In one of the most iconic covers in the magazine's history, Rolling Stone features a topless Jackson (hands courtesy of husband Elizondo), along with a headline that proclaims "Janet Jackson: The Joy of Sex." Among the story's revelations: "Sex isn't just fire and heat, it's natural beauty," she tells the magazine. "Good sex is also linked with losing yourself, releasing, using your body to get out of your body."
In their first collaboration since she sang backup on Thriller's "P.Y.T.," Jackson and her late brother Michael team up for the angry rocker "Scream," the first single from his HIStory album. The video for the single costs $7 million to produce, making it the most expensive undertaking of its kind. The big budget will pay off the following year when "Scream" wins a Grammy for Best Short Form Video.
Jackson releases her most introspective album to date, The Velvet Rope, citing depression as a factor in the recording process. "That was a tough album to make for her," producer Jimmy Jam says to EW. "You feel like the walls are closing in on you, and you can't escape," Jackson says to the magazine. "That was happening to me during Velvet Rope, and I just felt like there was no way out."
Jackson starts dating hip-hop producer Jermaine Dupri. "I've never had anyone who looks at me and just loves me," she tells GIANT in 2006, "and he's the only one I've ever even thought about having kids with." In 2009, they reportedly split.
In the incident that puts the term "wardrobe malfunction" in the national consciousness, Jackson performs with Timberlake at halftime for Super Bowl XXXVIII in front of more than 100 million television viewers. At the end of their live duet, Timberlake rips part of Jackson's top off, exposing her right breast, which is partially covered by a starburst-shaped decoration and piercing. While both performers maintain the exposure was unintentional, the public reaction is intense, and Jackson withdraws from the following Sunday's Grammy Awards ceremony.
Giving her first interview since the Super Bowl incident, Jackson appears on Late Night With David Letterman, telling him, "Dave, you're going to make me relive this. I want to put all that behind me." But in order to promote her new album, Damita Jo, Jackson endures the publicity tour, but it doesn't help record sales. The album, which sells three million copies worldwide, is Jackson's lowest-charting since 1984's Dream Street.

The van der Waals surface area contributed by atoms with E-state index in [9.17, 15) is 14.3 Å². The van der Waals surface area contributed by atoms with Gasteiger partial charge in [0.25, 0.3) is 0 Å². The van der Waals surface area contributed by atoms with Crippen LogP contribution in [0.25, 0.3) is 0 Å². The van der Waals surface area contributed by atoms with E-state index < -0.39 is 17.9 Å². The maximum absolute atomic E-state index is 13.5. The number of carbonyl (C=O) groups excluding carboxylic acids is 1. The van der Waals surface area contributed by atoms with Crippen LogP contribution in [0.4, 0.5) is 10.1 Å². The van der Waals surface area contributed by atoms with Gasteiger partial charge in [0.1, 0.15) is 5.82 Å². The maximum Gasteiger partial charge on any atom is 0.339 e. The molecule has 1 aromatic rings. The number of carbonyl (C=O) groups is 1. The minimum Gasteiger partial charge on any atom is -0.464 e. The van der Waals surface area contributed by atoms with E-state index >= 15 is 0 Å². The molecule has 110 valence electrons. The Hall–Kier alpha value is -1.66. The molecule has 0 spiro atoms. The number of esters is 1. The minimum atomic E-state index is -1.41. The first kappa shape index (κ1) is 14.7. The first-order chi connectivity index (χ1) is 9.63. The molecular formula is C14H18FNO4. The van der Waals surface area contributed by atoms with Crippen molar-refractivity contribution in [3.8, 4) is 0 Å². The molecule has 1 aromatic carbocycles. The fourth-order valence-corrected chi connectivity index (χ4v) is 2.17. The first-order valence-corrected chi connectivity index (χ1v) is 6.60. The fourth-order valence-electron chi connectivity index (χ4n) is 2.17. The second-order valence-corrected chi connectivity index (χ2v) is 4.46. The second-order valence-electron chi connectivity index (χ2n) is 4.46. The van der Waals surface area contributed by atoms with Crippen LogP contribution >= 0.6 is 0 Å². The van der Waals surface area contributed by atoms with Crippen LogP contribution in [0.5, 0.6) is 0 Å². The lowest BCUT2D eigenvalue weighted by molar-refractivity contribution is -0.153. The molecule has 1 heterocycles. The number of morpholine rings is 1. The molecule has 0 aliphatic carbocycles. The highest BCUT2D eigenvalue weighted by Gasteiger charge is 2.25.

Jackson drops a reported 60 pounds, crediting the dramatic shape-shifting to a regimen of healthy eating and hardcore workouts. "I could not believe how big I was, how heavy I really was," the singer, 40, tells TV's Extra, in an interview promoting her new album 20 Y.O. "I would see myself in the mirror, but I wouldn't look too often. I didn't want to get used to that image."
After seven years away from the big screen, Jackson returns to acting – which she calls her first true love – with a starring role in writer-director Tyler Perry's box-office hit, Why Did I Get Married?. "She dispelled every myth I had about megasuperstars," Perry tells EW of the humble star, who returns for the 2010 sequel. "It was a lovefest."
After debuting her dance track, "Feedback," in late 2007, Jackson releases her latest album, Discipline. Rolling Stone raves, "All the amateur competition should just pack up their Webcams and go home." The best thing about her album? "It makes me want to dance and that's the nice thing," Jackson says. Fans agree, helping it debut at No. 1 on the Billboard 200 album chart, selling 181,000 copies.
Jackson's older brother Michael dies in L.A. after suffering an apparent cardiac arrest in his home. He was 50 years old. Only three days after his death, Jackson bravely makes an appearance with her father Joe at the BET Awards to speak on behalf of her family. "My entire family wanted to be here tonight but it was too painful," she says. "To you, Michael is an icon. To us, Michael is family. He will forever live in all of hearts."
BIOGRAPHY (top to bottom): amazon.com; Tammie Arroyo/AFF; Rhona Wise/Landov; amazon.com; Tony Cenicola/The New York Times; amazon.com; Ed Souza/UPI/Landov